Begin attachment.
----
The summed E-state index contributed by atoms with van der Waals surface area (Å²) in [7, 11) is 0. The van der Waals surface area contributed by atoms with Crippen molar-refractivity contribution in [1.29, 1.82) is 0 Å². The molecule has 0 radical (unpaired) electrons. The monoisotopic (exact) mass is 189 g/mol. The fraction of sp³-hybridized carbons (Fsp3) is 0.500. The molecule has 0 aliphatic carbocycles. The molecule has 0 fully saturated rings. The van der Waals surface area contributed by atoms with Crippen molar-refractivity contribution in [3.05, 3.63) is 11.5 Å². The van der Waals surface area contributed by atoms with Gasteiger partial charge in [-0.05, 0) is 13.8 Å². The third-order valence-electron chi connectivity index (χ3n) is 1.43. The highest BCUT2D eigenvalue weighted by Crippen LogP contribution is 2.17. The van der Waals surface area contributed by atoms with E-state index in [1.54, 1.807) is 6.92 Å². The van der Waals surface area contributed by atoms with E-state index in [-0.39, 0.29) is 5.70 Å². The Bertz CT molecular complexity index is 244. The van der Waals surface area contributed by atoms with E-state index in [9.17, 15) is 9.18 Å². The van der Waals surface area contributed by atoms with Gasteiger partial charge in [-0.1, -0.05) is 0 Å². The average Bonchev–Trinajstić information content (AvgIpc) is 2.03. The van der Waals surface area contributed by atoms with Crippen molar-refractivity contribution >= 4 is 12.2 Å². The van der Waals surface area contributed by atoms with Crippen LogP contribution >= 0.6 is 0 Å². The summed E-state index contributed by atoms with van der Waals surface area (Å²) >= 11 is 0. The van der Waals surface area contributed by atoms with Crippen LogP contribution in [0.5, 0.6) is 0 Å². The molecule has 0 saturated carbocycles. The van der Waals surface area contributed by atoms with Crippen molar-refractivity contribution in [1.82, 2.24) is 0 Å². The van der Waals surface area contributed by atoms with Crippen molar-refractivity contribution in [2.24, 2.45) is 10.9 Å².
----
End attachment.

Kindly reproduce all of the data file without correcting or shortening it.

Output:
The summed E-state index contributed by atoms with van der Waals surface area (Å²) in [7, 11) is 0. The van der Waals surface area contributed by atoms with Crippen molar-refractivity contribution in [1.29, 1.82) is 0 Å². The molecule has 0 radical (unpaired) electrons. The monoisotopic (exact) mass is 189 g/mol. The fraction of sp³-hybridized carbons (Fsp3) is 0.500. The molecule has 0 aliphatic carbocycles. The molecule has 0 fully saturated rings. The van der Waals surface area contributed by atoms with Crippen molar-refractivity contribution in [3.05, 3.63) is 11.5 Å². The van der Waals surface area contributed by atoms with Gasteiger partial charge in [-0.05, 0) is 13.8 Å². The third-order valence-electron chi connectivity index (χ3n) is 1.43. The highest BCUT2D eigenvalue weighted by Crippen LogP contribution is 2.17. The van der Waals surface area contributed by atoms with E-state index in [1.54, 1.807) is 6.92 Å². The van der Waals surface area contributed by atoms with E-state index in [-0.39, 0.29) is 5.70 Å². The Bertz CT molecular complexity index is 244. The van der Waals surface area contributed by atoms with E-state index in [9.17, 15) is 9.18 Å². The van der Waals surface area contributed by atoms with Gasteiger partial charge in [-0.1, -0.05) is 0 Å². The average Bonchev–Trinajstić information content (AvgIpc) is 2.03. The van der Waals surface area contributed by atoms with Crippen molar-refractivity contribution >= 4 is 12.2 Å². The van der Waals surface area contributed by atoms with Crippen LogP contribution >= 0.6 is 0 Å². The summed E-state index contributed by atoms with van der Waals surface area (Å²) >= 11 is 0. The van der Waals surface area contributed by atoms with Crippen LogP contribution in [0.5, 0.6) is 0 Å². The molecule has 0 saturated carbocycles. The van der Waals surface area contributed by atoms with Crippen molar-refractivity contribution in [1.82, 2.24) is 0 Å². The van der Waals surface area contributed by atoms with Crippen molar-refractivity contribution in [2.24, 2.45) is 10.9 Å².